Team USA is headed to its first ever men's curling gold medal game, following a historic upset victory against Canada, the three-time defending Olympic champions and 2017 World Champions.
The 5-3 win in Thursday's semifinals caps an earlier three-game U.S. winning streak on the ice in Pyeongchang, an especially remarkable turnaround from a string of losses in the first games of the tournament. Thursday's surge came after the U.S. caught a big break in the eighth end and held on as Canada failed to capitalize on opportunities to shift the momentum.
The U.S. has never contended for an Olympic gold or silver medal in curling as they now will against Sweden on Feb. 24. In 2006, the U.S. men won the bronze, the only U.S. Olympic medal ever in the sport.
For the Canadians, who have struggled in Pyeongchang, this will be the first time they miss an Olympic curling men's finals since the sport returned to the games in 1998. The Canadian women's team didn't even make the semifinals, despite being the defending world champions.
With Switzerland's 3-9 loss in Thursday's other semifinal match at Gangneung Curling Center the Swiss will now play Canada for the bronze.
Thursday's U.S. game was tightly contested from the beginning. After a scoreless first end, American skip John Shuster's final throw in the second end couldn't push the stone close enough to the button to steal a point from Canada, despite furious sweeping by his teammates. But Canadian skip Kevin Koe failed to capitalize on the hammer, the final throw, and lost out on a chance to score two points.
Shuster used the hammer in the third end to tie up the score. Canada then delivered a takeout on the hammer to score a point in the fourth end.
U.S. & World
The U.S. skip's hammer throw in the fifth end left Canada breathing a bit easy at the halfway point of the match. His double takeout scored one point for Team USA, just missing an opportunity for four.
Neither team was able to break the tie on the scoreless next two "blank" ends, raising the pressure for the final two ends of the game.
In end eight Team USA finally caught a steal — when a team scores without the hammer — for two points to take the lead.
Canada missed an opportunity to score two points in the ninth end, giving the U.S. a one-point advantage as well as the crucial last-stone hammer advantage for the final end.
Shuster then sealed the win for the Americans on his final throw, a takeout that scored the U.S. its final point.
An elated Shuster pumped his fist in victory and the Americans whooped with joy. Vice-skip Tyler George ran up and down the arena holding up his index finger in a symbol of No. 1 as the crowd chanted, "USA! USA!"
Matt Hamilton said he planned to celebrate by going back to the athletes' village and ordering a McFlurry.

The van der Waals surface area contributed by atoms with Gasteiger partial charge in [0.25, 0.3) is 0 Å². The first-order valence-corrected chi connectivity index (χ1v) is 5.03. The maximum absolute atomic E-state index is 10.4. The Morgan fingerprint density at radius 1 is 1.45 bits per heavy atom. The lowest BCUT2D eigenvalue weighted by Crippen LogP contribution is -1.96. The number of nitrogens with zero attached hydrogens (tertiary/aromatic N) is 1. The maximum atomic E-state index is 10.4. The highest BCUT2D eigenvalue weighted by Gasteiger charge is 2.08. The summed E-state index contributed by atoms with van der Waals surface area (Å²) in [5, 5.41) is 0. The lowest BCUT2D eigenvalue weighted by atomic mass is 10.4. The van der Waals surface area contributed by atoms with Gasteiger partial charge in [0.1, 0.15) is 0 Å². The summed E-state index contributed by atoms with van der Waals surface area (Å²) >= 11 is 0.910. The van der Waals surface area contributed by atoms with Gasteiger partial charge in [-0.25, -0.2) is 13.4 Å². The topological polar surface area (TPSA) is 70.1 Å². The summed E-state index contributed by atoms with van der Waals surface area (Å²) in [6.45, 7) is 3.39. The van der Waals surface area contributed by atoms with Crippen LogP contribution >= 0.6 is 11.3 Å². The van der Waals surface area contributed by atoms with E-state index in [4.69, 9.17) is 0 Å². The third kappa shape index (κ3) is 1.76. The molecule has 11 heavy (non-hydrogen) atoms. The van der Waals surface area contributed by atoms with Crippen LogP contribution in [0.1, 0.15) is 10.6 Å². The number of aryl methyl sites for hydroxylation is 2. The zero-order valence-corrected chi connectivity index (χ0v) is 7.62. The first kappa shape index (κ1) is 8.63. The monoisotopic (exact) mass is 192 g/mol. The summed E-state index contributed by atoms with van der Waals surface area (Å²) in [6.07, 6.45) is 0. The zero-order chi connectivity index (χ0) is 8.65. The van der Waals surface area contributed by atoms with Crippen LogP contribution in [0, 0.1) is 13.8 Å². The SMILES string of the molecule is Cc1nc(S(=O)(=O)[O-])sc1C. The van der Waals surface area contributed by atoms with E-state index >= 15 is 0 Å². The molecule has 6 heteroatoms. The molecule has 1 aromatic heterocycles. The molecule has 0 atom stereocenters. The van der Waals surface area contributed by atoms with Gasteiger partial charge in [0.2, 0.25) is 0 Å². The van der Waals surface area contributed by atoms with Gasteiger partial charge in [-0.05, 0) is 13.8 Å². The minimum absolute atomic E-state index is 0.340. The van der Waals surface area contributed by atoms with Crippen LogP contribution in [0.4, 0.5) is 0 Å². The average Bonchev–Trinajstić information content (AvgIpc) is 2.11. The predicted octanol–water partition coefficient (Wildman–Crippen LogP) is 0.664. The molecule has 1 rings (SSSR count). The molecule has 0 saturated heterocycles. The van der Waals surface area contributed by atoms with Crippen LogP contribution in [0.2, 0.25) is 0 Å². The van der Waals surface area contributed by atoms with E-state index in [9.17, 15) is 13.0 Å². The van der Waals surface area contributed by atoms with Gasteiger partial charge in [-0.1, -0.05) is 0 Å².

"The U.S. has been waiting for something like this and needing a sort of spark," he said.
Kelsey Landsteiner, whose husband John Landsteiner is on the team, burst into tears after the win. She said the men had been determined to show the world that they were worthy of the gold.
"They wanted to prove to everybody that they could do it as well and really just bring it back for America," she said. "We need to prove our curling game is just as high and just as good as the Canadians, and I think we've proved that."
Shuster and the rest of the U.S. men's team entered the semifinal for the first time since 2006. The last two Olympics for Team USA were less than stellar, to put it lightly. After winning bronze in Turin, the next two Games saw the U.S. finish at or near the bottom of the standings each time. Shuster was even benched at the 2010 Vancouver Games in the middle of the tournament because his performance was so poor.
In Pyeongchang it seemed the U.S. was headed for a similar disappointing performance. They went 2-4 in their first matches of round robin play, again in danger of elimination in the first round. But something happened in their seventh game of play.
Facing their first battle with Canada, the class of the curling world, Shuster’s team proved that this year was definitely different than Olympics past. In that face-off, they trailed just one time in 11 ends of play, and finished the game with an emphatic game winning takeout by Shuster for two points and a 9-7 victory.
It began a three game winning streak to finish round robin play, just like they knew they needed to do to move on.
"It's a pretty good story. This is just another step," Shuster said. "I just decided that, 50 years from now, maybe I'm long gone, when my kids are showing my grandkids video from the Olympics, I don't want all my videos to be me failing."
While Thursday's match may not have been a rivalry of sorts (Shuster said he’s actually very good friends with Canadian skip Koe and three of the members of Team USA and two others from Canada are all in a fantasy football league together), George said before the meeting it would be something of a big-brother, little-brother game.
But George said that if you’re going to be the best curling team, you know from the time you’re young you’re going to have to go through Canada to get there.
So the game was something they have been preparing for for a long time.
“This is what you dream about as a teenager,” George said. “When you're out practicing, throwing rocks. If you want to play anybody at the Olympics with medals on the line, it's Canada. To actually get to a game like that, man, it's amazing.”
The Americans acknowledged they now have another huge challenge on their hands against the Swedes.
"They're a fantastic curling team," Shuster said. "We're going to have some fun and put on a show, and may the best team win."
—Cara Cooper, Daniel Macht and The Associated Press contributed to this story